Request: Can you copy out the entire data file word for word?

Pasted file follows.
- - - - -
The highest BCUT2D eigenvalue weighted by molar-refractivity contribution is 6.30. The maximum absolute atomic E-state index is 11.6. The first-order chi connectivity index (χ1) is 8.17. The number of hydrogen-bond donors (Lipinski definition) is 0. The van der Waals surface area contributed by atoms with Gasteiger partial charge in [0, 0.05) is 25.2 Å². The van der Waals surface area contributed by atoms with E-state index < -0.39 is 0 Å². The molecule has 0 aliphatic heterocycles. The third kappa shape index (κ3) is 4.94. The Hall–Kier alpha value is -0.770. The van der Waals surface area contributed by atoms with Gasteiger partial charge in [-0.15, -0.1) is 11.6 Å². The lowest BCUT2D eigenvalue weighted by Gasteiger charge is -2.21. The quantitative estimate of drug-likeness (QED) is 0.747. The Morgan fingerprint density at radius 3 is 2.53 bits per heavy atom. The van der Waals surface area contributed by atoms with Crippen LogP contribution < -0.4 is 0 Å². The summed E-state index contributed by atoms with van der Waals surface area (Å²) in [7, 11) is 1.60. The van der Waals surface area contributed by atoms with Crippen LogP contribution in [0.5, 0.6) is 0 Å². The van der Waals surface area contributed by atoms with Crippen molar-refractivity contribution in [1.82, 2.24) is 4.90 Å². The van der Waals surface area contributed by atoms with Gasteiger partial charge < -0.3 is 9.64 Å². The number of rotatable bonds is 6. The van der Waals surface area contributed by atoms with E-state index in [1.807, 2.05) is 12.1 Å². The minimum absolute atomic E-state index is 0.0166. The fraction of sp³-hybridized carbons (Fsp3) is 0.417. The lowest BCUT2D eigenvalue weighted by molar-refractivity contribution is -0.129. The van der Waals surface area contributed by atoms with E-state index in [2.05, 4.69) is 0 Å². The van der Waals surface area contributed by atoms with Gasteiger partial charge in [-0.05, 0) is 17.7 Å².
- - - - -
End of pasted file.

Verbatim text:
The highest BCUT2D eigenvalue weighted by molar-refractivity contribution is 6.30. The maximum absolute atomic E-state index is 11.6. The first-order chi connectivity index (χ1) is 8.17. The number of hydrogen-bond donors (Lipinski definition) is 0. The van der Waals surface area contributed by atoms with Gasteiger partial charge in [0, 0.05) is 25.2 Å². The van der Waals surface area contributed by atoms with E-state index < -0.39 is 0 Å². The molecule has 0 aliphatic heterocycles. The third kappa shape index (κ3) is 4.94. The Hall–Kier alpha value is -0.770. The van der Waals surface area contributed by atoms with Gasteiger partial charge in [-0.15, -0.1) is 11.6 Å². The lowest BCUT2D eigenvalue weighted by Gasteiger charge is -2.21. The quantitative estimate of drug-likeness (QED) is 0.747. The Morgan fingerprint density at radius 3 is 2.53 bits per heavy atom. The van der Waals surface area contributed by atoms with Crippen LogP contribution < -0.4 is 0 Å². The summed E-state index contributed by atoms with van der Waals surface area (Å²) in [7, 11) is 1.60. The van der Waals surface area contributed by atoms with Crippen LogP contribution in [0.5, 0.6) is 0 Å². The van der Waals surface area contributed by atoms with Crippen molar-refractivity contribution in [1.82, 2.24) is 4.90 Å². The van der Waals surface area contributed by atoms with Gasteiger partial charge < -0.3 is 9.64 Å². The number of rotatable bonds is 6. The van der Waals surface area contributed by atoms with E-state index in [1.807, 2.05) is 12.1 Å². The minimum absolute atomic E-state index is 0.0166. The fraction of sp³-hybridized carbons (Fsp3) is 0.417. The lowest BCUT2D eigenvalue weighted by molar-refractivity contribution is -0.129. The van der Waals surface area contributed by atoms with E-state index in [2.05, 4.69) is 0 Å². The van der Waals surface area contributed by atoms with Gasteiger partial charge in [-0.05, 0) is 17.7 Å².